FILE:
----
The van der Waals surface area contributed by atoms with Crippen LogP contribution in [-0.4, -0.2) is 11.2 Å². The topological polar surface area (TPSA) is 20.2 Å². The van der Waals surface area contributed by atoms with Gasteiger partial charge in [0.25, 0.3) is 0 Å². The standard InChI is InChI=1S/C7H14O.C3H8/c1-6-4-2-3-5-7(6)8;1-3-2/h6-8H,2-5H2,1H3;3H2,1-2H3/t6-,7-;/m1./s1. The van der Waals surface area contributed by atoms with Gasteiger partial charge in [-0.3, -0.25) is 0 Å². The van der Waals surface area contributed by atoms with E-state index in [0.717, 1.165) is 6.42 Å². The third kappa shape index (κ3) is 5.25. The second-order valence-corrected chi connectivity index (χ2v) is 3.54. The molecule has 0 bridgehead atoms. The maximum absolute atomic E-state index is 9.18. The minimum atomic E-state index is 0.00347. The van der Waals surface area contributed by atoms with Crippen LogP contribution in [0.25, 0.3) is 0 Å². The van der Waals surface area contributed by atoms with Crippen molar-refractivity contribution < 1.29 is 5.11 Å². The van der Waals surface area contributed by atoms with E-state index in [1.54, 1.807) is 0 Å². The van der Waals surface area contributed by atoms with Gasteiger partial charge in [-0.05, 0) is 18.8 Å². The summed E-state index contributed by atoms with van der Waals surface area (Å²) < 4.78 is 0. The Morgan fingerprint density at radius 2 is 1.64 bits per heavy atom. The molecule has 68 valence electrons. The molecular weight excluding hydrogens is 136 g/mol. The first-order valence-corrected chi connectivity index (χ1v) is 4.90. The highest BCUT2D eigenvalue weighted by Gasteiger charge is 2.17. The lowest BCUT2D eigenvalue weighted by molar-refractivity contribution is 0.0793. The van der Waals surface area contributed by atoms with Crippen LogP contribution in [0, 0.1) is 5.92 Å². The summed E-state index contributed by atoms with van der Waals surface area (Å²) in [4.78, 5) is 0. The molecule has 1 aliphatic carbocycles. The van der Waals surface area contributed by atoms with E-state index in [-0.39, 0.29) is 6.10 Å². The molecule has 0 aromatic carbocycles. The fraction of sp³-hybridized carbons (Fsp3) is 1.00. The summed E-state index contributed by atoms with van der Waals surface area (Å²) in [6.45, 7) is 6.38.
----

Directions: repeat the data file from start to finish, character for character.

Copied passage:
The van der Waals surface area contributed by atoms with Crippen LogP contribution in [-0.4, -0.2) is 11.2 Å². The topological polar surface area (TPSA) is 20.2 Å². The van der Waals surface area contributed by atoms with Gasteiger partial charge in [0.25, 0.3) is 0 Å². The standard InChI is InChI=1S/C7H14O.C3H8/c1-6-4-2-3-5-7(6)8;1-3-2/h6-8H,2-5H2,1H3;3H2,1-2H3/t6-,7-;/m1./s1. The van der Waals surface area contributed by atoms with Gasteiger partial charge in [-0.3, -0.25) is 0 Å². The van der Waals surface area contributed by atoms with E-state index in [0.717, 1.165) is 6.42 Å². The third kappa shape index (κ3) is 5.25. The second-order valence-corrected chi connectivity index (χ2v) is 3.54. The molecule has 0 bridgehead atoms. The maximum absolute atomic E-state index is 9.18. The minimum atomic E-state index is 0.00347. The van der Waals surface area contributed by atoms with Crippen LogP contribution in [0.25, 0.3) is 0 Å². The van der Waals surface area contributed by atoms with Crippen molar-refractivity contribution < 1.29 is 5.11 Å². The van der Waals surface area contributed by atoms with E-state index in [1.54, 1.807) is 0 Å². The van der Waals surface area contributed by atoms with Gasteiger partial charge in [-0.05, 0) is 18.8 Å². The summed E-state index contributed by atoms with van der Waals surface area (Å²) < 4.78 is 0. The Morgan fingerprint density at radius 2 is 1.64 bits per heavy atom. The molecule has 68 valence electrons. The molecular weight excluding hydrogens is 136 g/mol. The first-order valence-corrected chi connectivity index (χ1v) is 4.90. The highest BCUT2D eigenvalue weighted by Gasteiger charge is 2.17. The lowest BCUT2D eigenvalue weighted by molar-refractivity contribution is 0.0793. The van der Waals surface area contributed by atoms with Crippen LogP contribution in [0, 0.1) is 5.92 Å². The summed E-state index contributed by atoms with van der Waals surface area (Å²) in [4.78, 5) is 0. The molecule has 1 aliphatic carbocycles. The van der Waals surface area contributed by atoms with E-state index in [-0.39, 0.29) is 6.10 Å². The molecule has 0 aromatic carbocycles. The fraction of sp³-hybridized carbons (Fsp3) is 1.00. The summed E-state index contributed by atoms with van der Waals surface area (Å²) in [6.45, 7) is 6.38.